Business

California Water Service Group (CWT) – Overvalued Water Utilities To Avoid

Key Metrics

California Water Service Group (CWT)

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Overview & Current Events

California Water Service is the 3rd largest publicly-owned water utility in the U.S., with a market cap of $1.8 billion. It has six subsidiaries, which provide water to approximately two million people in California, Washington, New Mexico and Hawaii.

While utilities are characterized by low growth rates, CWT grew its revenues by 9% and its earnings per share [EPS] by 39% last year. The impressive growth mostly resulted from the rate hikes that were approved by the regulatory authorities in 2015. Thanks to this strong performance, the stock rallied 50% from the end of 2016 to the end of 2017. This is obviously an exceptional performance for a utility stock.

However, this year, the regulatory authorities have proposed to reduce the return on equity of CWT from 9.4% to 8.2%. If this proposal is eventually adopted, it will mark the lowest return on equity authorized by any state commission and will force the company to reduce its rates by about $13 M per year. While the company is in discussions with the authorities, the outcome is uncertain.

Moreover, after years of record-low interest rates, the Fed has begun to raise them aggressively. As investors can now find decent yields elsewhere, the dividends of utility stocks have become less attractive. Therefore, given also their huge debt loads, utility stocks are the most vulnerable to the uptrend of interest rates. This has certainly been the case for CWT, which has plunged 18% in the last three months.

Growth on a Per-Share Basis

California Water Service Group (CWT)

While CWT grew its EPS by 39% last year, investors should not expect similar growth rates in the upcoming years. Just like most utilities, CWT is a typical, slow-growth utility. Due to the strict proposal of the regulatory authorities for the rate hikes of this year, the analysts expect the EPS to grow only 1.4% this year, from $1.40 to $1.42.

Since 2008, CWT has grown its EPS at an average annual rate of 4.4%. The company is likely to continue to grow at a similar rate in the long run thanks to the rate hikes approved by the authorities, as the latter need to continuously encourage the company to keep investing in the expansion and maintenance of its network. In fact, the authorities are forced to determine the optimum rate hikes in order to satisfy both the company and the end consumers, who want limited price hikes but also benefit from the investments of the company. Therefore, it is reasonable to expect CWT to continue to grow its EPS by about 4% per year in the next five years, from $1.42 this year to $1.73 in 2023.

Valuation Analysis

California Water Service Group (CWT)

CWT looks significantly overvalued at current prices. The utility is trading for around 26 times expected 2018 earnings. This is absurd for a slow-growth utility. We are giving CWT the benefit of the doubt and estimating a fair P/E of 22, which is around its historical average. If interest rates rise significantly, the P/E could fall much further than 22.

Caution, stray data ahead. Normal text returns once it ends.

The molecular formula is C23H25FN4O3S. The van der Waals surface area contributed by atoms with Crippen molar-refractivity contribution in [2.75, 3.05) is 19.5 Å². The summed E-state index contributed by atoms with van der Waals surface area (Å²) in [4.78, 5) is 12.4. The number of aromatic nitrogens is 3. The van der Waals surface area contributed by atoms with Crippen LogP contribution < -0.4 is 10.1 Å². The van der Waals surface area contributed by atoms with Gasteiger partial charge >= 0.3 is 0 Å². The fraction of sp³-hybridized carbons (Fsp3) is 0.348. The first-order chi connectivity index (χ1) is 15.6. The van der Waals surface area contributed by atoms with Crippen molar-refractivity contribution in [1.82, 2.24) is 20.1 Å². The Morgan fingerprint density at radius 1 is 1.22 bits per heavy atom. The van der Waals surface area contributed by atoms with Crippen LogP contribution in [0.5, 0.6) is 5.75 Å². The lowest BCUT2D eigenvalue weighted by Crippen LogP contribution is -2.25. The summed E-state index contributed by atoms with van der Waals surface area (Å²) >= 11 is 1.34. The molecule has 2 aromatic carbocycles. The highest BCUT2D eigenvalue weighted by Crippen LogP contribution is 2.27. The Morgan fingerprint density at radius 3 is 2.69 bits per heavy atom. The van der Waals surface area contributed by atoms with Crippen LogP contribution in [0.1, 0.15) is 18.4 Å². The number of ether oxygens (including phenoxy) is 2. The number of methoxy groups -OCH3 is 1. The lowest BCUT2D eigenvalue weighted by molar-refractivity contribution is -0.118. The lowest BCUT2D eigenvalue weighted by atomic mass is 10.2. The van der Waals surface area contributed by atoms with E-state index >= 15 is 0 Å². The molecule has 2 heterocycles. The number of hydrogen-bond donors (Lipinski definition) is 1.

Safety, Quality, Competitive Advantage, & Recession Resiliency

California Water Service Group (CWT)

As a typical utility stock, CWT spends excessive amounts on capital expenses every year and thus carries a high amount of debt. Nevertheless, thanks to its reliable cash flows, it is not likely to have any problem servicing its debt.

In addition, thanks to these reliable cash flows, it is one of the most recession-proof stocks. In the Great Recession, while most companies saw their earnings collapse, CWT grew its EPS by 27% in 2008 and 2% in 2009. Whenever the next recession shows up, CWT is likely to outperform the market once again. In addition, in such an event, the interest rates are likely to fall and will thus help mitigate the contraction of its P/E ratio.

Final Thoughts & Recommendation

Due to its 50% rally last year, CWT reached highly overvalued levels. Despite its recent decline, the stock still has a markedly rich valuation. Consequently, the stock is likely to offer a lackluster 2.6% average annual return in the next five years, thanks to its 4% average annual EPS growth and its 2.0% dividend yield, which will be partly offset by a 3.4% average annual contraction of its P/E ratio.

As CWT is a slow-growth utility stock, investors should be particularly careful before initiating a position. If you overpay for a slow-growth stock, it may take several years to break even. Therefore, investors should wait for a much better entry point. Even extremely conservative retirees should stay away from the stock, as its rich valuation has resulted in a lackluster 2.0% dividend yield.

Total Return Breakdown by Year

California Water Service Group (CWT)

Article by Aristofanis Papadatos, Sure Dividend

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